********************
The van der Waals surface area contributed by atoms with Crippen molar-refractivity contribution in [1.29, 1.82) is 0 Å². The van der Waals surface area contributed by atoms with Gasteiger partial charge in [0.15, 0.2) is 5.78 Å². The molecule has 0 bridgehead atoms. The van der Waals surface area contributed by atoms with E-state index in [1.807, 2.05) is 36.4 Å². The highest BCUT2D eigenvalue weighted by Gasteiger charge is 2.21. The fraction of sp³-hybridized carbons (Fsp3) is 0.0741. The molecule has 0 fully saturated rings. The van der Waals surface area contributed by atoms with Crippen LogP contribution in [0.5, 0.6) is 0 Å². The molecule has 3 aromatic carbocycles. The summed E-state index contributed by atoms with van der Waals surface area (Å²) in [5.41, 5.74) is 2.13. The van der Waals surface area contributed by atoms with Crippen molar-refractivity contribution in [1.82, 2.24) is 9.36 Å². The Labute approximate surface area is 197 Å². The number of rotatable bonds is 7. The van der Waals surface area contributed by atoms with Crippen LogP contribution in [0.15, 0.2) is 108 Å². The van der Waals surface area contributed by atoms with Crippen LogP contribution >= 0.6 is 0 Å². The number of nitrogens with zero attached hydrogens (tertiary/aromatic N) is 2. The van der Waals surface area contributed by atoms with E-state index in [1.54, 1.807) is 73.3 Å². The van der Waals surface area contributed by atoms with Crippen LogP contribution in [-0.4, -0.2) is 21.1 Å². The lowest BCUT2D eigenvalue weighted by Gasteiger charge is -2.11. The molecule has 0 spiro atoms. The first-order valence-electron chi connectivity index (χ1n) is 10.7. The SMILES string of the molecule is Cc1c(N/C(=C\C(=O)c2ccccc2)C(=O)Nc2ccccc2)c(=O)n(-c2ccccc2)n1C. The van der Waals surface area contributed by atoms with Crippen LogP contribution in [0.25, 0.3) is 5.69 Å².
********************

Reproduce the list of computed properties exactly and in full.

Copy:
The van der Waals surface area contributed by atoms with Crippen molar-refractivity contribution in [1.29, 1.82) is 0 Å². The van der Waals surface area contributed by atoms with Gasteiger partial charge in [0.15, 0.2) is 5.78 Å². The molecule has 0 bridgehead atoms. The van der Waals surface area contributed by atoms with E-state index in [1.807, 2.05) is 36.4 Å². The highest BCUT2D eigenvalue weighted by Gasteiger charge is 2.21. The fraction of sp³-hybridized carbons (Fsp3) is 0.0741. The molecule has 0 fully saturated rings. The van der Waals surface area contributed by atoms with Crippen LogP contribution in [0.5, 0.6) is 0 Å². The molecule has 3 aromatic carbocycles. The summed E-state index contributed by atoms with van der Waals surface area (Å²) in [5.41, 5.74) is 2.13. The van der Waals surface area contributed by atoms with Crippen molar-refractivity contribution in [1.82, 2.24) is 9.36 Å². The Labute approximate surface area is 197 Å². The number of rotatable bonds is 7. The van der Waals surface area contributed by atoms with Crippen LogP contribution in [0.15, 0.2) is 108 Å². The van der Waals surface area contributed by atoms with Crippen LogP contribution >= 0.6 is 0 Å². The number of nitrogens with zero attached hydrogens (tertiary/aromatic N) is 2. The van der Waals surface area contributed by atoms with E-state index in [1.54, 1.807) is 73.3 Å². The van der Waals surface area contributed by atoms with Crippen LogP contribution in [-0.4, -0.2) is 21.1 Å². The lowest BCUT2D eigenvalue weighted by Gasteiger charge is -2.11. The molecule has 0 spiro atoms. The first-order valence-electron chi connectivity index (χ1n) is 10.7. The SMILES string of the molecule is Cc1c(N/C(=C\C(=O)c2ccccc2)C(=O)Nc2ccccc2)c(=O)n(-c2ccccc2)n1C. The van der Waals surface area contributed by atoms with Crippen LogP contribution in [0.25, 0.3) is 5.69 Å².